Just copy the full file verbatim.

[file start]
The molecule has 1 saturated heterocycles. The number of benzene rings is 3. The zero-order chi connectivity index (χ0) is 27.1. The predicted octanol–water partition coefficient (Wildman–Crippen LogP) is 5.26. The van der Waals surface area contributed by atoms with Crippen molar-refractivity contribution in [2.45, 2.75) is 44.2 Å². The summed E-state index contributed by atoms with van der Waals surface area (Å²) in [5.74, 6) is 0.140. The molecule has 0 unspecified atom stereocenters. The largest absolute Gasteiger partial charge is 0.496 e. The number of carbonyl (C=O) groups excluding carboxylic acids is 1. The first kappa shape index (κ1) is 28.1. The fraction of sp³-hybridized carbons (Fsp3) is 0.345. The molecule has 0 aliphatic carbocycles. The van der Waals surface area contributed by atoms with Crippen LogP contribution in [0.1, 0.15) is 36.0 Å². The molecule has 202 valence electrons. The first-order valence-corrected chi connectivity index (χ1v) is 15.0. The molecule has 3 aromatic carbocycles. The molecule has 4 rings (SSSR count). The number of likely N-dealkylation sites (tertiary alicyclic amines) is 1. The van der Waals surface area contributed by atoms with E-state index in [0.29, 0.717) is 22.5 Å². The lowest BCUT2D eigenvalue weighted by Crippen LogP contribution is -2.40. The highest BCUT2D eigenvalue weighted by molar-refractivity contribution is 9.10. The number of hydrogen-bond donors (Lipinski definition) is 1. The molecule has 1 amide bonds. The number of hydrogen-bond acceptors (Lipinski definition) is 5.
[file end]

The molecule has 1 saturated heterocycles. The number of benzene rings is 3. The zero-order chi connectivity index (χ0) is 27.1. The predicted octanol–water partition coefficient (Wildman–Crippen LogP) is 5.26. The van der Waals surface area contributed by atoms with Crippen molar-refractivity contribution in [2.45, 2.75) is 44.2 Å². The summed E-state index contributed by atoms with van der Waals surface area (Å²) in [5.74, 6) is 0.140. The molecule has 0 unspecified atom stereocenters. The largest absolute Gasteiger partial charge is 0.496 e. The number of carbonyl (C=O) groups excluding carboxylic acids is 1. The first kappa shape index (κ1) is 28.1. The fraction of sp³-hybridized carbons (Fsp3) is 0.345. The molecule has 0 aliphatic carbocycles. The van der Waals surface area contributed by atoms with Crippen LogP contribution in [0.1, 0.15) is 36.0 Å². The molecule has 202 valence electrons. The first-order valence-corrected chi connectivity index (χ1v) is 15.0. The molecule has 3 aromatic carbocycles. The molecule has 4 rings (SSSR count). The number of likely N-dealkylation sites (tertiary alicyclic amines) is 1. The van der Waals surface area contributed by atoms with E-state index in [0.29, 0.717) is 22.5 Å². The lowest BCUT2D eigenvalue weighted by Crippen LogP contribution is -2.40. The highest BCUT2D eigenvalue weighted by molar-refractivity contribution is 9.10. The number of hydrogen-bond donors (Lipinski definition) is 1. The molecule has 1 amide bonds. The number of hydrogen-bond acceptors (Lipinski definition) is 5.